Moreover, the time spent between home and the usual place of work is not included in the effective working time, but a journey between home and the place of the external mission is fully included in the weekly hours counted. In line with this legal framework, an employee on a business trip is not required to answer the phone or an e-mail from a colleague or a manager.
They must meet the company's expectations, but they must not allow themselves to be led outside the legal framework.
Legal framework around hiring
Business travel can be both a plus and a handicap when hiring an employee.
Even if it is not mandatory to mention it in the employment contract, it is advisable for the company to specify it at the time of the hiring interview if it is already a fact carried out by other employees. However, the future traveler may not use his or her employment contract as justification for refusing a business trip. He/she may, however, ask to be informed of the maximum scope of his/her future business trips and will in any case be reimbursed by his/her company in case of an expense claim (even if the business trip is not part of the employment contract).
Protection of employees
As an employee, you are provided with numerous insurances and security measures that apply during working hours. These same devices must be put in place during business trips to ensure the constant safety of each employee.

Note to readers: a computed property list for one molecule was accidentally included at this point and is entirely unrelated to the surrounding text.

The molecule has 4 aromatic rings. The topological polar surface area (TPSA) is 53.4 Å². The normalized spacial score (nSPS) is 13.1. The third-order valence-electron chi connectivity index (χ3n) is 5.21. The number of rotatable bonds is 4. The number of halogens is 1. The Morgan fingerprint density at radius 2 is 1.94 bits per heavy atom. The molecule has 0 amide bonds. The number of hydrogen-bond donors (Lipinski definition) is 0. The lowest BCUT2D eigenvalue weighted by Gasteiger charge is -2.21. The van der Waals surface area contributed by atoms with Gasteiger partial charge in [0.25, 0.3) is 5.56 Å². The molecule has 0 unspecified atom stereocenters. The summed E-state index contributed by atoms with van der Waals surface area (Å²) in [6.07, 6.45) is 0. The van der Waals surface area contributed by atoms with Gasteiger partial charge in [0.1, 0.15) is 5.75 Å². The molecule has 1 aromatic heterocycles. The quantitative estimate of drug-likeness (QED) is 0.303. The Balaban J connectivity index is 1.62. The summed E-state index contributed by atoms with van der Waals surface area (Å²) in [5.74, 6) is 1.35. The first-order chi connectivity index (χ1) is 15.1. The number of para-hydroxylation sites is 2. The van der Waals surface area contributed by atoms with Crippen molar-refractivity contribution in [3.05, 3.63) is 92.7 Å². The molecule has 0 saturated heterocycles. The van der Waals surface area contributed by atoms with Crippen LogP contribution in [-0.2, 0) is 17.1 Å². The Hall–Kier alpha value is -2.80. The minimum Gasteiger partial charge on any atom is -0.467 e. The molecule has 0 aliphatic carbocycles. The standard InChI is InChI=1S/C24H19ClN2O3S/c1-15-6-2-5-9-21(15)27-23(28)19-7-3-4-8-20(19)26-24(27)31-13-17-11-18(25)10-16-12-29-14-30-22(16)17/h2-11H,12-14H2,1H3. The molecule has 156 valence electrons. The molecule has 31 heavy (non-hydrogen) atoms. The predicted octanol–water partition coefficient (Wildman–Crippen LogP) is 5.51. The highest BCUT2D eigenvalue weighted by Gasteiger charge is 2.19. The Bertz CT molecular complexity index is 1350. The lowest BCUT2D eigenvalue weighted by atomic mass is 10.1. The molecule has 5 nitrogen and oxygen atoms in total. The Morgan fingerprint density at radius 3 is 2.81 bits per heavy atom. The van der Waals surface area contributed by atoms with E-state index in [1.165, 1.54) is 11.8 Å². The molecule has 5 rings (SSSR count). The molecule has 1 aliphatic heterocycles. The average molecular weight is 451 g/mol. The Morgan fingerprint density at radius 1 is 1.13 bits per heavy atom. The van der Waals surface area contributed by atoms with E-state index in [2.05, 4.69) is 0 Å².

The company must offer appropriate insurance, but above all maintain a constant link with each traveler. This almost daily communication is usually done with the help of the Travel Manager (find the job description in this article) or, in the case of larger companies, with the help of an outsourced team ready to respond to any request at any time of the day.
The Travel Manager's job is to continuously learn about potential hazards, be they climatic, political or social, in order to warn the traveler and find the appropriate solutions in a relatively short time.
The Covid-19 crisis has greatly complicated these protection issues in companies, which is why this part is now a priority to be taken into account to maintain the balance of a company's travel.
Although the company is officially the manager of its employees' business travel, management can vary.
It is not mandatory for a company to manage its travel in one way or another.
It can therefore choose to let employees take care of each of their trips themselves by obtaining information and booking both transportation and accommodation. They will then have to refer to the person in charge of the validation, which is often the Office Manager or an Executive Assistant.
It can also choose to hire one or more Travel Managers in charge of business travel, who represent a real link between management and travelers.
Finally, it can choose to opt for a digitalized travel management tool to save time and money. Making this choice means adopting a tool that centralizes information and invoices, that makes travelers autonomous (with reservations in just a few clicks) and that automatically implements travel policies in terms of budget and CSR commitment (find the 4 steps to reach zero carbon footprint in this article).
At Fairjungle, we offer you this travel management tool to make your daily work easier. Thanks to our smart and totally redesigned API, we break away from the traditional agency scheme to offer you an economical, responsible and bold management of all your business trips.